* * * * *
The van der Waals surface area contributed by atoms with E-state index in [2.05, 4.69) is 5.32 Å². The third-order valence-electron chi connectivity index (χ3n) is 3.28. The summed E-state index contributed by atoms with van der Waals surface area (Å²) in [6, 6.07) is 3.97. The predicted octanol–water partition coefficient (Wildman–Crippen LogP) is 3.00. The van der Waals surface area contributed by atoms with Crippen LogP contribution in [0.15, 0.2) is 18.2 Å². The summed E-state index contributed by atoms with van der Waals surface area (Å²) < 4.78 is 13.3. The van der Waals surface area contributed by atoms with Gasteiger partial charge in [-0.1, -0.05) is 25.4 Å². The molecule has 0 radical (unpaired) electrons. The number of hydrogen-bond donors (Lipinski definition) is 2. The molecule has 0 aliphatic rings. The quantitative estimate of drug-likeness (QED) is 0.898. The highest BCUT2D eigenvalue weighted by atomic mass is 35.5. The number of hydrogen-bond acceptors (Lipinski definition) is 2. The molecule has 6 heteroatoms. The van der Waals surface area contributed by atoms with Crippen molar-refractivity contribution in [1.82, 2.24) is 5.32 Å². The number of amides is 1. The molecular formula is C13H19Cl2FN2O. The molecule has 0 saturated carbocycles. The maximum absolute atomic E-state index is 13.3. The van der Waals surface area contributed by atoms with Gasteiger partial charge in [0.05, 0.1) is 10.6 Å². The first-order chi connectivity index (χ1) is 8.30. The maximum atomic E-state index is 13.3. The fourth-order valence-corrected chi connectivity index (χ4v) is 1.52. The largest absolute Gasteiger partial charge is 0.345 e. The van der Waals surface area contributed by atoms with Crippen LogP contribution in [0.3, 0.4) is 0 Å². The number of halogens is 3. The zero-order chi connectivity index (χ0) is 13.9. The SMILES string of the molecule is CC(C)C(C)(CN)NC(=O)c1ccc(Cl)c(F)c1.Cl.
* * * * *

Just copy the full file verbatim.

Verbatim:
The van der Waals surface area contributed by atoms with E-state index in [2.05, 4.69) is 5.32 Å². The third-order valence-electron chi connectivity index (χ3n) is 3.28. The summed E-state index contributed by atoms with van der Waals surface area (Å²) in [6, 6.07) is 3.97. The predicted octanol–water partition coefficient (Wildman–Crippen LogP) is 3.00. The van der Waals surface area contributed by atoms with Crippen LogP contribution in [0.15, 0.2) is 18.2 Å². The summed E-state index contributed by atoms with van der Waals surface area (Å²) < 4.78 is 13.3. The van der Waals surface area contributed by atoms with Gasteiger partial charge in [-0.1, -0.05) is 25.4 Å². The molecule has 0 radical (unpaired) electrons. The number of hydrogen-bond donors (Lipinski definition) is 2. The molecule has 0 aliphatic rings. The quantitative estimate of drug-likeness (QED) is 0.898. The highest BCUT2D eigenvalue weighted by atomic mass is 35.5. The number of hydrogen-bond acceptors (Lipinski definition) is 2. The molecule has 6 heteroatoms. The van der Waals surface area contributed by atoms with Crippen molar-refractivity contribution in [1.82, 2.24) is 5.32 Å². The number of amides is 1. The molecular formula is C13H19Cl2FN2O. The molecule has 0 saturated carbocycles. The maximum absolute atomic E-state index is 13.3. The van der Waals surface area contributed by atoms with Gasteiger partial charge in [0.05, 0.1) is 10.6 Å². The first-order chi connectivity index (χ1) is 8.30. The maximum atomic E-state index is 13.3. The fourth-order valence-corrected chi connectivity index (χ4v) is 1.52. The largest absolute Gasteiger partial charge is 0.345 e. The van der Waals surface area contributed by atoms with Crippen LogP contribution in [0.3, 0.4) is 0 Å². The number of halogens is 3. The zero-order chi connectivity index (χ0) is 13.9. The SMILES string of the molecule is CC(C)C(C)(CN)NC(=O)c1ccc(Cl)c(F)c1.Cl.